UIUC-1

UIUC-1, Biological Foundations for Management of Field Insect Pests of Cowpea in Africa.

University of Illinois at Urbana-Champaign as lead university           

Biological Foundations for Management of Field Insect Pests of Cowpea in Africa

U.S. PIs & Institutions and Collaborating Host Countries

Lead U.S.:
Barry Pittendrigh Department of Entomology, University of Illinois at Urbana-Champaign, Urbana, Illinois

Ibrahim Baoua, INRAN, Niger
Clèmentine Dabiré, INERA, Burkina Faso
Mohammad Ishiyaku, IAR, Nigeria
Jeremy McNiel, UWO, Canada
David Onstad, UIUC, U.S.
Larry Murdock, Purdue, U.S.
William Muir, Purdue, U.S.
Joseph Huesing, Monsanto, U.S.
Niang Malick Ba, INERA, Burkina Faso
Julia Bello, UIUC, U.S.
Manuele Tamò, IITA,  Benin
Mamadou N'Diaye, IER, Mali
Dr. Madhu Viswanathan, UIUC, U.S.
George Czapar, UIUC, U.S.

Objectives:           

  1. Characterizing the life-history patterns and wild alternative hosts of the coreid pod sucking-bugs, Clavigralla tomentosicollis Stal and Anoplocnemis curvipes (F.); the groundnut aphid, Aphis craccivora Koch; and, thrips, Megalurothrips sjostedti Trybom and Sericothrips occipitalis Hood. This objective will lay the foundation for the field knowledge that we will need to develop Integrated Pest Management-omics (IPM-omics) strategies for these aforementioned five pest species.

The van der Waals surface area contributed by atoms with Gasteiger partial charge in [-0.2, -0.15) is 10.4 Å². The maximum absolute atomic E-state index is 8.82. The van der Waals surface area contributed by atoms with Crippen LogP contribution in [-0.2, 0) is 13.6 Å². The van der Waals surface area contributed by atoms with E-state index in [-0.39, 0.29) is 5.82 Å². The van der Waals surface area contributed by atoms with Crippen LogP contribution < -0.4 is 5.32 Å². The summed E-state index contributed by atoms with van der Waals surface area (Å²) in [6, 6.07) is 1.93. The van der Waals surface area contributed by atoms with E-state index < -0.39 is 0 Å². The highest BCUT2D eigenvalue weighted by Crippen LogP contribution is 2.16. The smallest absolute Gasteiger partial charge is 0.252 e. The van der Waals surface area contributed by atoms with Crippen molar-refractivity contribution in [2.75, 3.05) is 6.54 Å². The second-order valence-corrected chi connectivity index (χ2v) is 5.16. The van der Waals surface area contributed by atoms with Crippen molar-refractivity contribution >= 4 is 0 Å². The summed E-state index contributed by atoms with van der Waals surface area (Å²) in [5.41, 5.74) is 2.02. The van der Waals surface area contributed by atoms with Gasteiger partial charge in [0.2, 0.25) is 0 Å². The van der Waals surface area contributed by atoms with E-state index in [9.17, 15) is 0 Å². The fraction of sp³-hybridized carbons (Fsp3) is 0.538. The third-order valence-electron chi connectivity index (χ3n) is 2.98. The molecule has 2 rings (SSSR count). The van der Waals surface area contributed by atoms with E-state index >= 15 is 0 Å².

2. Characterizing the life-history patterns and wild alternative hosts of the coreid pod sucking-bugs, Clavigralla tomentosicollis Stal and Anoplocnemis curvipes (F.); the groundnut aphid, Aphis craccivora Koch; and, thrips, Megalurothrips sjostedti Trybom and Sericothrips occipitalis Hood. This objective will lay the foundation for the field knowledge that we will need to develop Integrated Pest Management-omics (IPM-omics) strategies for these aforementioned five pest species.  
  3. Development and deployment of extension materials for IPM of pests of cowpeas.
  4. Build capacity at host country institutions for the rearing and mass release of bio-control agents that are currently ready for release (Objective 1 for the "Implementation of a Comprehensive Bio-Control Program for the Management of Economically Important Insect Pests on Cowpea in West Africa – Technology Dissemination Project UIUC West Africa").
  5. Collections of biological control agents for sequencing and development and of IPM-omics tools.
  6. Increase the capacity, effectiveness and sustainability of agricultural research institutions, in order to serve the bean and cowpea sectors in Burkina Faso, Niger, and northern Nigeria. We will perform degree and non-degree training in order to build institutional capacity. We will also perform farmer field schools in order to develop the capacity for the eventual deployment of novel pest control strategies. Within the current funding cycle the main goal is to train farmers in the basic biology of the insect pests.  

Problem Statement: